And the good news is we can get them to agree. We can get the statistical properties of how stuff is clustered to match beautifully. But it only agrees if you put in very specific values for how much atoms there is per unit volume and various other things.

So we can turn these pictures from just being fun things to look at to being extremely useful probes of numbers. And numbers is, of course, what we're all about here. So we call our numbers cosmological parameters. You've come across many of them already.

One set of numbers just tells you what the universe is made up of on average. And we were quite taken to realize, as a community, that only 4% of the stuff is atoms, ordinary matter, that there is about five times more of this invisible stuff we call dark matter, and then still three times more called dark energy. To show a slightly more geeky plot, let me take this number of atoms plus dark matter and plot it on this axis versus the amount of dark energy here, because this inflation theory of Alan Guth, which sounded very frivolous the way I first introduced it, makes some very quantitative predictions.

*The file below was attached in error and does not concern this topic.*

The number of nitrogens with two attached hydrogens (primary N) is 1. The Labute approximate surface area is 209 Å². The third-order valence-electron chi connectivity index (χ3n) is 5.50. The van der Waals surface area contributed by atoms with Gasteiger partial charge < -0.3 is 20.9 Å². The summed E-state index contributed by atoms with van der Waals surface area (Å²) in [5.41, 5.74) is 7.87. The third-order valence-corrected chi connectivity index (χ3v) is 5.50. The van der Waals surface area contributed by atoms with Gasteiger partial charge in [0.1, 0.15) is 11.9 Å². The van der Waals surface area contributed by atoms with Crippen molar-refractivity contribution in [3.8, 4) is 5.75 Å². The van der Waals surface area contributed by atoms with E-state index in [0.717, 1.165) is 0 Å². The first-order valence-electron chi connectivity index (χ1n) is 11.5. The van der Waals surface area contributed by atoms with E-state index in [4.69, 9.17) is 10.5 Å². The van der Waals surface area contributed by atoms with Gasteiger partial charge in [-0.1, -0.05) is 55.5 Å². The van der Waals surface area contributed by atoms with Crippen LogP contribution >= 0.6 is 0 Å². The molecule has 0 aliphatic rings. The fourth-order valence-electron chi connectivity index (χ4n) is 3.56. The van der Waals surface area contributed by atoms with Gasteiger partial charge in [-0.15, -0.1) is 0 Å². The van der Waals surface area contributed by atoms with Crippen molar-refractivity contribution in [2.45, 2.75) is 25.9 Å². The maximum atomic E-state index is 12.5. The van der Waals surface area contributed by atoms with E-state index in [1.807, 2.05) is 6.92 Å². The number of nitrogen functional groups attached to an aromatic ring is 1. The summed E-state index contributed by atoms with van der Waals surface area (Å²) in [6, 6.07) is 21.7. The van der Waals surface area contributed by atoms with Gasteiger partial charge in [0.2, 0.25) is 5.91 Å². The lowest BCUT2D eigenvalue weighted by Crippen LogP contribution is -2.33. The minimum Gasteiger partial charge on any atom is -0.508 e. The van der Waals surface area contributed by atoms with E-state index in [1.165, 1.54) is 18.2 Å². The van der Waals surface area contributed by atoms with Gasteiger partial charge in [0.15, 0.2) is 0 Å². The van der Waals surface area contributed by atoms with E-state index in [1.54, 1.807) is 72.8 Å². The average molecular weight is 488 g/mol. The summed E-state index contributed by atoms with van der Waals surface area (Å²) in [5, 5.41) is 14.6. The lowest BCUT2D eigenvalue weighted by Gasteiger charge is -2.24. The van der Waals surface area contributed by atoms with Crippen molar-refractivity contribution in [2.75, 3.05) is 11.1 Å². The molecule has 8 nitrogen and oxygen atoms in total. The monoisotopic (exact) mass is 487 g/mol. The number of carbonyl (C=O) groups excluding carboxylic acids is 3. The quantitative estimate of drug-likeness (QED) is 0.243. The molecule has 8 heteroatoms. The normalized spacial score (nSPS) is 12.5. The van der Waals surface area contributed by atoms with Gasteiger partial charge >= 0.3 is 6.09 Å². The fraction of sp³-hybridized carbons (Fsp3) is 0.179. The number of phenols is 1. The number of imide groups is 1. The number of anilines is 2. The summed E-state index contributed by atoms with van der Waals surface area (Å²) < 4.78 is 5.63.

One of them is that this number plus this number should equal 1 in these units, which means, then, that the truth in this plane should lie somewhere on this diagonal line here, right? Well, does it? For many years, we couldn't measure. Now we can. So Alan Guth's theory is testable.

This NASA satellite came in at first and killed off all of the red area of its parameter plane at 95% confidence. So it's beginning to look good for the prediction of the line here. And the data from the satellite got better. But we still couldn't really be sure if we were here or here.

When we put in our Sloan Digital Sky Survey work, we got this ruled out too. And we can now measure that the sum of the two numbers, which was predicted to be 1 by Alan Guth's inflation theory, we've measured it to be 1.003 plus/minus 1%, so beautiful agreement. And we've gone from arguing about a factor of 10 on the exponent to a 1% measurement.

And there are many other numbers. I promise to not show you too many more. Otherwise I'll be chastised afterwards. We can put good numbers to the different stages in the evolution of our universe. If you're only going to remember a single number when you go back home to tell your friends about, I recommend that i be this one, current age of our universe. [INAUDIBLE]